The Next Phase…

One of the many blessings a Novice can experience during his first year of Novitiate would have to include the classes that increase his knowledge about the Order’s history, spirituality, liturgy, constitutions, and the process of discernment. Sadly, I’ve completed my last class today, and soon I will transition to Immaculata University, which will allow me to complete my undergraduate degree, helping me to fulfill some of the many requirements needed for ordination. It’s been a wonderful period of wisdom and insight, and I’m so grateful to the men and women who have passionately taught me all that they know. While the classes may have ended here at the Abbey, the dividends they will continue to payout over the rest of my life will be unending, as I’m more confident than ever about my choice of joining this Norbertine community. God has deeply blessed me over these last nine months and may I always do what is pleasing to Him in the next phase of my spiritual journey.

Moral Relativism Vs. The Golden Rule…

My classes have started at Immaculata University and I’m really digging the Christian Ethics class I’m currently involved in. Below is an excerpt from a posting I did in regards to the myth of moral relativism, as proposed by the author, Jonathan Dolhenty.

I agree with the author of this article that morality cannot be observed by proponents of relativism. Relativists do not believe that there is any one truth that binds us all together, but I’d like to propose at least one TRUTH that has historically done so…The Golden Rule. No matter if you’re Christian, Buddhist, Jew, Muslim, or Atheist, this ethical treaty would not be able to coexist with the theories of true relativism. As this essay so wonderfully pointed out, relativists want us to believe “what is good for you may not be good for me” and “everything is permitted”, if that so happens to float your boat, but how many of them would willingly subject themselves to being treated horrifically by another human being? The answer is probably close to none of them! This is why I believe that there has to be at least one ethic or principal that can be considered absolute. Relativism would negate the Golden Rule because sensitivity (empathy) to others is not a concern, thus unmasking hypocrisy, as all want to be treated with dignity and respect, even those that believe the selfish notion of “anything goes”.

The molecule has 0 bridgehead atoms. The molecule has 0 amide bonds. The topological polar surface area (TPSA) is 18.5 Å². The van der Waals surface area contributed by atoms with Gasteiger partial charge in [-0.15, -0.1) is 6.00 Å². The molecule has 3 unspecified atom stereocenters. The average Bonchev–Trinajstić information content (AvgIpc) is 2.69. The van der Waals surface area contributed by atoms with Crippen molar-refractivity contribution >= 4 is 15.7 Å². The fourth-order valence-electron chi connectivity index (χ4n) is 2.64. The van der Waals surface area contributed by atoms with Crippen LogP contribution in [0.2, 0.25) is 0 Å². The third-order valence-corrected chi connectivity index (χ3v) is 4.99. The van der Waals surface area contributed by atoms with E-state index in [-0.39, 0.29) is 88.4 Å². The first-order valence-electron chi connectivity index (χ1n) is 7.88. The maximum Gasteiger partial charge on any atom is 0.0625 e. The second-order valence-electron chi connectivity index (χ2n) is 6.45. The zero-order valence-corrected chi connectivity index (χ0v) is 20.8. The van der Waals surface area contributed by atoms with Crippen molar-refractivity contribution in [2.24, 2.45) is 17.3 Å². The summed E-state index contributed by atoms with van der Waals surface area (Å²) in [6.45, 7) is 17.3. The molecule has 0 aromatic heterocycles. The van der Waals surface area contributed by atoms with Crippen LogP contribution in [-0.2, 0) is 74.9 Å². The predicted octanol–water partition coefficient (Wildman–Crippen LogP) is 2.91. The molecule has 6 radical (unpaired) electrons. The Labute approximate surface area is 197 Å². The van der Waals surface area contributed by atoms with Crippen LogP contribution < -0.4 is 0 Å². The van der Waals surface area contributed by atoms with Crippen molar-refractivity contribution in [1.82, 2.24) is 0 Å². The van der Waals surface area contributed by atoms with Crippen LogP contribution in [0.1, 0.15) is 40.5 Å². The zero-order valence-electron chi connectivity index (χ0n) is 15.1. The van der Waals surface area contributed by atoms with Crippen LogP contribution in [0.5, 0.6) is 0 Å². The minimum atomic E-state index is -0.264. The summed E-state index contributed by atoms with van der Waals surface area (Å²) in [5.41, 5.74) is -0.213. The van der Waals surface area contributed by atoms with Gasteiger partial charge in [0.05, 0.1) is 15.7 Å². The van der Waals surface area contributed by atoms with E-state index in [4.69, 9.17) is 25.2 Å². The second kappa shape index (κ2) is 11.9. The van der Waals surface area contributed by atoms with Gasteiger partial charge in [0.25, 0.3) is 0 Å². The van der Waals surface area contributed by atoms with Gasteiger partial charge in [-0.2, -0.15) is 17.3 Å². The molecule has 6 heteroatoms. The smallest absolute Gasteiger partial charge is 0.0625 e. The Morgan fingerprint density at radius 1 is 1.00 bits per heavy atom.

Carrying the Cross…

Some thoughts on discipleship after reading The Gospel of Mark; which by the way the Church just celebrated his feast day a few days ago…

I’m most inspired by the discussion Jesus lays out for us on the condition of discipleship found in the Gospel of Mark. To take up one’s cross and follow Christ is the very essence of what it means to be His disciple. I have to die to myself and to the world around me if my vocation to the religious life is to be authentically lived. Living a vowed life through chastity, poverty, and obedience unites me more closely to Jesus Christ, and these vows should never be looked upon as crosses, for they are acts of supreme love towards our risen Lord. However, it’s not always easy pursuing these vows on a daily basis, and maybe it’s through this uneasiness that Christ’s cross is made manifest in my life. Only through hopeful perseverance of this daily cross will I gain a greater understanding on what it means to be a servant of God. This is perhaps the greatest challenge and struggle (cross) that I’ll ever have to face, but one that’s ultimately necessary to inherit the kingdom of God and make His kingdom known to all who are in need of a witness to the saving power of the Gospel message.